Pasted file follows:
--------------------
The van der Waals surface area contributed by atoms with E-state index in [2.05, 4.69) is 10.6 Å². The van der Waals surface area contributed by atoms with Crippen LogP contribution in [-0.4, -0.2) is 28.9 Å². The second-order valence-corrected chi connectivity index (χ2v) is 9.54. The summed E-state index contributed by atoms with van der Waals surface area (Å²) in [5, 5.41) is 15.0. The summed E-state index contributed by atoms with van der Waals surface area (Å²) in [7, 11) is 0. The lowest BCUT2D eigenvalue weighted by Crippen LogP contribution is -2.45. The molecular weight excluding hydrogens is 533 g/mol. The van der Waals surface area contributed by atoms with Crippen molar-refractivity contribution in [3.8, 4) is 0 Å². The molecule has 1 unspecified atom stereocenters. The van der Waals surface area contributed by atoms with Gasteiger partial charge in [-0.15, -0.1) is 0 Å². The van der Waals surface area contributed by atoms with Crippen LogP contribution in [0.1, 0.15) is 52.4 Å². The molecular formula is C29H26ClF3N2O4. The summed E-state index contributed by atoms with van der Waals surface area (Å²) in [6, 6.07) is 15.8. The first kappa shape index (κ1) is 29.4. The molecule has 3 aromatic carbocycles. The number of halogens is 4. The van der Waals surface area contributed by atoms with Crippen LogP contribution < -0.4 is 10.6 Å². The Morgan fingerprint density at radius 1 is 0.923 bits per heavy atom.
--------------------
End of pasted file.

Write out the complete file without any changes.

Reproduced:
The van der Waals surface area contributed by atoms with E-state index in [2.05, 4.69) is 10.6 Å². The van der Waals surface area contributed by atoms with Crippen LogP contribution in [-0.4, -0.2) is 28.9 Å². The second-order valence-corrected chi connectivity index (χ2v) is 9.54. The summed E-state index contributed by atoms with van der Waals surface area (Å²) in [5, 5.41) is 15.0. The summed E-state index contributed by atoms with van der Waals surface area (Å²) in [7, 11) is 0. The lowest BCUT2D eigenvalue weighted by Crippen LogP contribution is -2.45. The molecular weight excluding hydrogens is 533 g/mol. The van der Waals surface area contributed by atoms with Crippen molar-refractivity contribution in [3.8, 4) is 0 Å². The molecule has 1 unspecified atom stereocenters. The van der Waals surface area contributed by atoms with Gasteiger partial charge in [-0.15, -0.1) is 0 Å². The van der Waals surface area contributed by atoms with Crippen LogP contribution in [0.1, 0.15) is 52.4 Å². The molecular formula is C29H26ClF3N2O4. The summed E-state index contributed by atoms with van der Waals surface area (Å²) in [6, 6.07) is 15.8. The first kappa shape index (κ1) is 29.4. The molecule has 3 aromatic carbocycles. The number of halogens is 4. The van der Waals surface area contributed by atoms with Crippen LogP contribution < -0.4 is 10.6 Å². The Morgan fingerprint density at radius 1 is 0.923 bits per heavy atom.